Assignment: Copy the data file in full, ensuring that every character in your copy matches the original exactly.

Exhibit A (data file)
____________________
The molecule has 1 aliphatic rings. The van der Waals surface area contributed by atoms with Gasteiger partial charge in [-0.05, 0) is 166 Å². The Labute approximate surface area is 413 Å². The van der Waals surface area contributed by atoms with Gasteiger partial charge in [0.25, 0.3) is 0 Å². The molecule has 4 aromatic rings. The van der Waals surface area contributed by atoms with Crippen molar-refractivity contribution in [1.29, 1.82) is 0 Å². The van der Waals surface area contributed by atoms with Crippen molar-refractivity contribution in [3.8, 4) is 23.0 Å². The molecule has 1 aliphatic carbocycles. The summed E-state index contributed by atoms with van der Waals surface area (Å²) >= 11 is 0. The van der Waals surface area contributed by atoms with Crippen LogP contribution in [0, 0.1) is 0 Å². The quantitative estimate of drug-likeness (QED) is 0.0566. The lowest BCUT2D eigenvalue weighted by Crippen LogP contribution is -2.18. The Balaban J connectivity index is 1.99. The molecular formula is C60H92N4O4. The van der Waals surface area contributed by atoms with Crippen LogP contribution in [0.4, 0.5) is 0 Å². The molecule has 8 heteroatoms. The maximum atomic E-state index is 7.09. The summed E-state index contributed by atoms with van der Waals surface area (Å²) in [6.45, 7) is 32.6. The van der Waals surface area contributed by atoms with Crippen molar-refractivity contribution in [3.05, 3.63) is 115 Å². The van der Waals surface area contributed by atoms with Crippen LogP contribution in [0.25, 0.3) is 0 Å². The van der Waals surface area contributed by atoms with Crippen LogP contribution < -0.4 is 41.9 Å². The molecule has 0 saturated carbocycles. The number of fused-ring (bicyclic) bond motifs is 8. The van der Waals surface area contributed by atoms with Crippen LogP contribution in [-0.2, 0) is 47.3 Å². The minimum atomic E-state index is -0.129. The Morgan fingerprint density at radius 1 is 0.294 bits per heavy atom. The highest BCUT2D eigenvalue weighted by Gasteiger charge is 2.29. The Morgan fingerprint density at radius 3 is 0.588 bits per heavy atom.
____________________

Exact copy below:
The molecule has 1 aliphatic rings. The van der Waals surface area contributed by atoms with Gasteiger partial charge in [-0.05, 0) is 166 Å². The Labute approximate surface area is 413 Å². The van der Waals surface area contributed by atoms with Gasteiger partial charge in [0.25, 0.3) is 0 Å². The molecule has 4 aromatic rings. The van der Waals surface area contributed by atoms with Crippen molar-refractivity contribution in [1.29, 1.82) is 0 Å². The van der Waals surface area contributed by atoms with Crippen molar-refractivity contribution in [3.8, 4) is 23.0 Å². The molecule has 1 aliphatic carbocycles. The summed E-state index contributed by atoms with van der Waals surface area (Å²) >= 11 is 0. The van der Waals surface area contributed by atoms with Crippen LogP contribution in [0, 0.1) is 0 Å². The quantitative estimate of drug-likeness (QED) is 0.0566. The lowest BCUT2D eigenvalue weighted by Crippen LogP contribution is -2.18. The Balaban J connectivity index is 1.99. The molecular formula is C60H92N4O4. The van der Waals surface area contributed by atoms with Crippen LogP contribution in [0.4, 0.5) is 0 Å². The molecule has 8 heteroatoms. The maximum atomic E-state index is 7.09. The summed E-state index contributed by atoms with van der Waals surface area (Å²) in [6.45, 7) is 32.6. The van der Waals surface area contributed by atoms with Crippen molar-refractivity contribution in [3.05, 3.63) is 115 Å². The van der Waals surface area contributed by atoms with Crippen LogP contribution in [0.25, 0.3) is 0 Å². The van der Waals surface area contributed by atoms with Crippen LogP contribution < -0.4 is 41.9 Å². The molecule has 0 saturated carbocycles. The number of fused-ring (bicyclic) bond motifs is 8. The van der Waals surface area contributed by atoms with Crippen LogP contribution in [-0.2, 0) is 47.3 Å². The minimum atomic E-state index is -0.129. The Morgan fingerprint density at radius 1 is 0.294 bits per heavy atom. The highest BCUT2D eigenvalue weighted by Gasteiger charge is 2.29. The Morgan fingerprint density at radius 3 is 0.588 bits per heavy atom.